I think it was back a year or two when I was out for dinner and beverages with great company that included Todd Smith, and the conversation meandered and turned as it always does, and I remember Todd talking about the importance of capturing our family’s stories. This really resonated with me as I had discovered StoryCorps, whose mission is to provide Americans of all backgrounds and beliefs with the opportunity to record, share, and preserve the stories of our lives.
Story is a map.
The map that gets one person through gets the next person through.
We depend on story to learn from each other,
to inspire values-based action,
to imagine the new ways forward. ~ Christina Baldwin
When I planned my intentions for 2012 I wrote that I wanted to record a story from both my grandmothers. And in June, as my maternal grandmother’s health was fading, I was able to visit her in Saskatchewan. I had the Great Questions list and a video camera handy, hoping the right moment would emerge for some story catching. It did, thankfully. I have about 17 minutes of precious footage of my grandmother sharing some stories from her past.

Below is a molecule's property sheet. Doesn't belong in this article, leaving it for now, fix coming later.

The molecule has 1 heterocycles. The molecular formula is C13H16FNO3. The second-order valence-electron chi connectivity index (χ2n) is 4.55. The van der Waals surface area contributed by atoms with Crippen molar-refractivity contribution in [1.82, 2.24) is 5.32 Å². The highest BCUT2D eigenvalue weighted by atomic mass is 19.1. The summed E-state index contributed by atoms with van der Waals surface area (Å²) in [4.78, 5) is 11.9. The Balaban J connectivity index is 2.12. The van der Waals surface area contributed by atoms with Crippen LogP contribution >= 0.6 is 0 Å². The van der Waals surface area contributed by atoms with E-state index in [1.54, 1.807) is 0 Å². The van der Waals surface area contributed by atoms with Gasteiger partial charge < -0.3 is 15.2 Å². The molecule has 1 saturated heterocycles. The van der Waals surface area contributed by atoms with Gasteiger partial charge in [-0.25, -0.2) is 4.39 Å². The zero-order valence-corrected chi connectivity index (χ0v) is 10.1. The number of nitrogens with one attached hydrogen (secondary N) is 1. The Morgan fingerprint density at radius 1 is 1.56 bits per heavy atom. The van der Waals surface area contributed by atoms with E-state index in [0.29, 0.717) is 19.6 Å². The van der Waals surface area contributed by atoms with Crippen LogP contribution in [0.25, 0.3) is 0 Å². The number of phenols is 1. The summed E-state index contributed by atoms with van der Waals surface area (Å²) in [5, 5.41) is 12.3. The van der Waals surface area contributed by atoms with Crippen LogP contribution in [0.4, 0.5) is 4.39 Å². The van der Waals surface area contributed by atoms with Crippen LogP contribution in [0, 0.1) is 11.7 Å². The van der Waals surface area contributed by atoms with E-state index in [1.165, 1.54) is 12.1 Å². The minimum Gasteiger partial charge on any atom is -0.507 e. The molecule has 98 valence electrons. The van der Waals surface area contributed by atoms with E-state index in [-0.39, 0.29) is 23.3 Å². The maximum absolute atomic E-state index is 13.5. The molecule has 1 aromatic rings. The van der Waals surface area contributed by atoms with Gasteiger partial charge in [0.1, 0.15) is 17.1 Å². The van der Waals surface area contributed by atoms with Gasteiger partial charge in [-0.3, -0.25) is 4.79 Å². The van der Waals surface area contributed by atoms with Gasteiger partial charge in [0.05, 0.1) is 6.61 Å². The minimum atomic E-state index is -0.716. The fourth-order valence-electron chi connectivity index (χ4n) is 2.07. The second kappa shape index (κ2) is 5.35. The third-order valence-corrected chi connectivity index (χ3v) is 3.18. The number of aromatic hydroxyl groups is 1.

My grandmother passed away today. She was 85 years old, matriarch to 14 kids and 80 grandchildren, great grandchildren and great-great grandchildren. The map of her story that got her through has helped our many generations. We’ll gather in Saskatchewan later this week to celebrate her stories, what we have learned and how we have been inspired by her life and her legacy.
And in my travels back I will be able to spend some time with my paternal grandmother. I’ll have my questions list and video camera once again at the ready.
Story is our real legacy: without story the artifacts of ordinary lives quickly lose significance and preciousness. Storycatchers believe that the stories of ordinary people contain extraordinary gifts.